Biomodulation of Fluorouracil in colorectal cancer.
Ardalan B. Luis R. Jaime M. Franceschi D.
Department of Medicine, University of Miami, School of Medicine, Sylvester Comprehensive Cancer Center, Florida, USA.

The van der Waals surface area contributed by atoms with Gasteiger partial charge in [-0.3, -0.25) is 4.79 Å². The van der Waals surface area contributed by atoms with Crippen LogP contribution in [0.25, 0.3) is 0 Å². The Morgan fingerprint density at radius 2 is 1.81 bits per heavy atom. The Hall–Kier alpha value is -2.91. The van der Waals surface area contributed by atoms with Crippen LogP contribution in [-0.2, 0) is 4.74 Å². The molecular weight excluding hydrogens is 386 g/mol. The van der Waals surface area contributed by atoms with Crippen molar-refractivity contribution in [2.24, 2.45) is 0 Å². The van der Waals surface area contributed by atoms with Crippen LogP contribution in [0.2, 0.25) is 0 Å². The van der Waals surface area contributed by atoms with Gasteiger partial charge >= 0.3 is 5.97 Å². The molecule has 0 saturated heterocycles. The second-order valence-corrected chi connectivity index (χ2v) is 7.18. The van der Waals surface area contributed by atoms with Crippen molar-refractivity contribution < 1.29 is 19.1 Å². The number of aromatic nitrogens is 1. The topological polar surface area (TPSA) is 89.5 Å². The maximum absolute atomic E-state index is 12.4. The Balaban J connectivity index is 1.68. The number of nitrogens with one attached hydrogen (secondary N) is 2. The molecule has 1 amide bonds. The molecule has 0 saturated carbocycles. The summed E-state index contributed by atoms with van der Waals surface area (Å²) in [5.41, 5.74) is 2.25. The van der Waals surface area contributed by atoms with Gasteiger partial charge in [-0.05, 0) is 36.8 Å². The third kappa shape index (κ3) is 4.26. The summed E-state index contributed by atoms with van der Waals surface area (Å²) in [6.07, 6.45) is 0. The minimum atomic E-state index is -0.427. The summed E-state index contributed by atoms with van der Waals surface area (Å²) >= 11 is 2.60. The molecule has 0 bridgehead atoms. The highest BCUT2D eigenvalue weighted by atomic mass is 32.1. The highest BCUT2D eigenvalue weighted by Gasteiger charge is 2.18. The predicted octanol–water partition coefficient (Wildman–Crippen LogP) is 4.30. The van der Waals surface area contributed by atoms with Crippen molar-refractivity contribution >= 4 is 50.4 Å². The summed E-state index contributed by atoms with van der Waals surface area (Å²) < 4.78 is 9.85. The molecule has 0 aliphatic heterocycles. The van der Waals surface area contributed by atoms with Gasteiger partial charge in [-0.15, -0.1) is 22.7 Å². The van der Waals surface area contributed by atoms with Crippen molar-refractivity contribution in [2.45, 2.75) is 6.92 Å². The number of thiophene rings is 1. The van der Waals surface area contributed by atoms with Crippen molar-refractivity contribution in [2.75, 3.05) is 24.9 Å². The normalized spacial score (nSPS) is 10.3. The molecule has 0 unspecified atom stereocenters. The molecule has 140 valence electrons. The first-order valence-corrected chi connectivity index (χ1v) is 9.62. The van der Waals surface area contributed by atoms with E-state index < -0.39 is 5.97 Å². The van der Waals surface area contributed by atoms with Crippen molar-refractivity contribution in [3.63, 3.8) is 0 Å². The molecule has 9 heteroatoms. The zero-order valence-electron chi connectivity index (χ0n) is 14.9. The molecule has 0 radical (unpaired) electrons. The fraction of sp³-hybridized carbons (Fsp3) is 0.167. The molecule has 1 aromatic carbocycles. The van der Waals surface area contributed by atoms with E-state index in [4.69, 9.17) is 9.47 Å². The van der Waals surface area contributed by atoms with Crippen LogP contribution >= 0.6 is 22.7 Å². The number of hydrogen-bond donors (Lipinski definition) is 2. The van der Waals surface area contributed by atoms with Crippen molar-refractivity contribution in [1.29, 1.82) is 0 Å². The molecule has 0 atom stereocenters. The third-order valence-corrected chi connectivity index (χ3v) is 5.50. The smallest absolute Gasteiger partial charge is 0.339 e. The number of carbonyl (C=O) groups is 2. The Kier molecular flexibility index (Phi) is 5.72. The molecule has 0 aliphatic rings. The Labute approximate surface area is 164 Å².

5-Fluorouracil (5-FU) remains the agent of choice for the treatment of colorectal cancer. Research has focused on the biomodulation of 5-FU in order to attempt to improve the cytotoxity and therapeutic effectiveness of this drug in the treatment of advanced colorectal cancer. Modulation of 5-FU by methotrexate (MTX), trimetrexate (TMTX), interferon-alpha (IFN-alpha), leucovorin (LV), or N-(phosphonacetyl)-L-asparte acid (PALA) has produced higher response rates than those observed with 5-FU alone. Methotrexate may improve the durability of response to or survival with 5-FU, but with inferior results compared with those in trials of 5-FU and leucovorin. Trimetrexate produces a number of responses, and further phase III trials are in progress to confirm the results of promising phase II trials with this drug. IFN-alpha has shown therapeutic efficiency when combined with 5-FU alone or with 5-FU and leucovorin, but latest studies with these combinations have shown increased toxicity. Initial single-institution phase I trials with 5-FU and PALA reported promising responses, but the latter responses with PALA were not substantiated in randomized multicenter trials. Leucovorin enhances the cytotoxic activity of 5-FU in vitro and in vivo, and several clinical trials have shown improved response rates and possible trends in improved survival when such therapy is compared with the use of 5-FU as a single-agent. More recent randomized trials have focused their attention on determining the optimal dose and schedule with this combination for producing a better clinical response with minimal toxicity. Schedules using infusional 5-FU appear to be the most active regimens when 5-FU is used as a single agent, as demonstrated by recent randomized trials. The Southwest Oncology Group (SWOG) and the Eastern Cooperative Oncology Group (ECOG) have performed separate randomized trials and have shown that the optimal regimens employ infusional 5-FU as a single agent, and that these are the least toxic regimens, perhaps more effective, and associated with a better quality of life. Future studies will focus on infusional regimens involving either short-term, high-dose protracted or long-term, low-dose protracted infusion of 5-FU, since these regimens have shown the most favorable toxicity spectrum and produced the longest survival times. Future research will also focus on the evaluation of various methods of delivery of 5-FU, including oral administration of the drug in combination with compounds that can modify its catabolism.